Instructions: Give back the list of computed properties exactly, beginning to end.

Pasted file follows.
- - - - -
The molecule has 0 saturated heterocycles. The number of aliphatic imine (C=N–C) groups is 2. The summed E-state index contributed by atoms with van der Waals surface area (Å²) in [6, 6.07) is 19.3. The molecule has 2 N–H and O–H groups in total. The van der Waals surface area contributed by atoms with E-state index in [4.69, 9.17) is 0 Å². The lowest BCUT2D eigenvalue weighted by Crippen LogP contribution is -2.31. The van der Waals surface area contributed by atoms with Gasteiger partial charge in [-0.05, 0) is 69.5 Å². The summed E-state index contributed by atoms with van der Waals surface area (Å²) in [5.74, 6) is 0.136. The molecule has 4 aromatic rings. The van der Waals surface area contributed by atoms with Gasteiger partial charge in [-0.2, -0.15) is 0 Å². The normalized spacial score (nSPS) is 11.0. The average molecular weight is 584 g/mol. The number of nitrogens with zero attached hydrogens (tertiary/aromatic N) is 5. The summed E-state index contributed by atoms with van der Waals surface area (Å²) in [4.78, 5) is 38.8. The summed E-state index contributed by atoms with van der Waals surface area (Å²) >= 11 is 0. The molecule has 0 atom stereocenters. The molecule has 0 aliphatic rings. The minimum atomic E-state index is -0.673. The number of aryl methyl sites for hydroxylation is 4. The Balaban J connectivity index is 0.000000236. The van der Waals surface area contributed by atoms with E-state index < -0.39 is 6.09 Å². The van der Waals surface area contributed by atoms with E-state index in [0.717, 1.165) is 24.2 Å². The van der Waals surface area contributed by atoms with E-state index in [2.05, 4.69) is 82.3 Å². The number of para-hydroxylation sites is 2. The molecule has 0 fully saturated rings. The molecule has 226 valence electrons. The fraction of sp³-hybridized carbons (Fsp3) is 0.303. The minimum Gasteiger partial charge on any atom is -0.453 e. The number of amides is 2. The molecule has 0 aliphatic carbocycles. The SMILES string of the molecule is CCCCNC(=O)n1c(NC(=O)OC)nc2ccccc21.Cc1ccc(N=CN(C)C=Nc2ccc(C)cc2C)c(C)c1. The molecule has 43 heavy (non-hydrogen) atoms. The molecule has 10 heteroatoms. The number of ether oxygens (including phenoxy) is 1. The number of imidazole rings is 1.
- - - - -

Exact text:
The molecule has 0 saturated heterocycles. The number of aliphatic imine (C=N–C) groups is 2. The summed E-state index contributed by atoms with van der Waals surface area (Å²) in [6, 6.07) is 19.3. The molecule has 2 N–H and O–H groups in total. The van der Waals surface area contributed by atoms with E-state index in [4.69, 9.17) is 0 Å². The lowest BCUT2D eigenvalue weighted by Crippen LogP contribution is -2.31. The van der Waals surface area contributed by atoms with Gasteiger partial charge in [-0.05, 0) is 69.5 Å². The summed E-state index contributed by atoms with van der Waals surface area (Å²) in [5.74, 6) is 0.136. The molecule has 4 aromatic rings. The van der Waals surface area contributed by atoms with Gasteiger partial charge in [-0.2, -0.15) is 0 Å². The normalized spacial score (nSPS) is 11.0. The average molecular weight is 584 g/mol. The number of nitrogens with zero attached hydrogens (tertiary/aromatic N) is 5. The summed E-state index contributed by atoms with van der Waals surface area (Å²) in [4.78, 5) is 38.8. The summed E-state index contributed by atoms with van der Waals surface area (Å²) >= 11 is 0. The molecule has 0 atom stereocenters. The molecule has 0 aliphatic rings. The minimum atomic E-state index is -0.673. The number of aryl methyl sites for hydroxylation is 4. The Balaban J connectivity index is 0.000000236. The van der Waals surface area contributed by atoms with E-state index < -0.39 is 6.09 Å². The van der Waals surface area contributed by atoms with E-state index in [0.717, 1.165) is 24.2 Å². The van der Waals surface area contributed by atoms with E-state index in [2.05, 4.69) is 82.3 Å². The number of para-hydroxylation sites is 2. The molecule has 0 fully saturated rings. The molecule has 226 valence electrons. The fraction of sp³-hybridized carbons (Fsp3) is 0.303. The minimum Gasteiger partial charge on any atom is -0.453 e. The number of amides is 2. The molecule has 0 aliphatic carbocycles. The SMILES string of the molecule is CCCCNC(=O)n1c(NC(=O)OC)nc2ccccc21.Cc1ccc(N=CN(C)C=Nc2ccc(C)cc2C)c(C)c1. The molecule has 43 heavy (non-hydrogen) atoms. The molecule has 10 heteroatoms. The number of ether oxygens (including phenoxy) is 1. The number of imidazole rings is 1.